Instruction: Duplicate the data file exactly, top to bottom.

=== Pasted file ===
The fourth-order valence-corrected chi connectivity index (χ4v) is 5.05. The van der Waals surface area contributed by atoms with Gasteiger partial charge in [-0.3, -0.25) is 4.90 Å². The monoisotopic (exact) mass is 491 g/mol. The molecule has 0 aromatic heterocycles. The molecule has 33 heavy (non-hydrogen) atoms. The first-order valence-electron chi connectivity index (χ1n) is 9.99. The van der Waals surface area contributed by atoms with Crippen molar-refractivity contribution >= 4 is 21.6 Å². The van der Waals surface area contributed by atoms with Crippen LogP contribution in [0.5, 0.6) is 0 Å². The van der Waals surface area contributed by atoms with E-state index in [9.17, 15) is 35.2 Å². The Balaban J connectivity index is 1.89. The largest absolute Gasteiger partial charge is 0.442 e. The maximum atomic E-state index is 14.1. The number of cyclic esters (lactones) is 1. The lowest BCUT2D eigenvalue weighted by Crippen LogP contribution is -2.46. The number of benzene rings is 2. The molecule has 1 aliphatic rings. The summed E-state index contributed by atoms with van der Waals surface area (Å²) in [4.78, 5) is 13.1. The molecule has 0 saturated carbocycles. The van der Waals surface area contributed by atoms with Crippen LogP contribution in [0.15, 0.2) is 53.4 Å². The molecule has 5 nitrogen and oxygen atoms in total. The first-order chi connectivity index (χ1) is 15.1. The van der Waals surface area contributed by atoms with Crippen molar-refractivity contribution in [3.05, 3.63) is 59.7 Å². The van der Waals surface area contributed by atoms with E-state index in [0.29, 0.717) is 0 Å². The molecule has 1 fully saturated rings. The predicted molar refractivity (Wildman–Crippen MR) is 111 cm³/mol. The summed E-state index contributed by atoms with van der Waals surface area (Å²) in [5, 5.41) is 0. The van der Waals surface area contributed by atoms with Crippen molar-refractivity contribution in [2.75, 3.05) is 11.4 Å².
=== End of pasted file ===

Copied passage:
The fourth-order valence-corrected chi connectivity index (χ4v) is 5.05. The van der Waals surface area contributed by atoms with Gasteiger partial charge in [-0.3, -0.25) is 4.90 Å². The monoisotopic (exact) mass is 491 g/mol. The molecule has 0 aromatic heterocycles. The molecule has 33 heavy (non-hydrogen) atoms. The first-order valence-electron chi connectivity index (χ1n) is 9.99. The van der Waals surface area contributed by atoms with Crippen molar-refractivity contribution >= 4 is 21.6 Å². The van der Waals surface area contributed by atoms with Crippen LogP contribution in [0.5, 0.6) is 0 Å². The van der Waals surface area contributed by atoms with E-state index in [9.17, 15) is 35.2 Å². The Balaban J connectivity index is 1.89. The largest absolute Gasteiger partial charge is 0.442 e. The maximum atomic E-state index is 14.1. The number of cyclic esters (lactones) is 1. The lowest BCUT2D eigenvalue weighted by Crippen LogP contribution is -2.46. The number of benzene rings is 2. The molecule has 1 aliphatic rings. The summed E-state index contributed by atoms with van der Waals surface area (Å²) in [4.78, 5) is 13.1. The molecule has 0 saturated carbocycles. The van der Waals surface area contributed by atoms with Crippen LogP contribution in [0.15, 0.2) is 53.4 Å². The molecule has 5 nitrogen and oxygen atoms in total. The first-order chi connectivity index (χ1) is 15.1. The van der Waals surface area contributed by atoms with Crippen molar-refractivity contribution in [3.05, 3.63) is 59.7 Å². The van der Waals surface area contributed by atoms with E-state index in [0.29, 0.717) is 0 Å². The molecule has 1 fully saturated rings. The predicted molar refractivity (Wildman–Crippen MR) is 111 cm³/mol. The summed E-state index contributed by atoms with van der Waals surface area (Å²) in [5, 5.41) is 0. The van der Waals surface area contributed by atoms with Crippen molar-refractivity contribution in [2.75, 3.05) is 11.4 Å².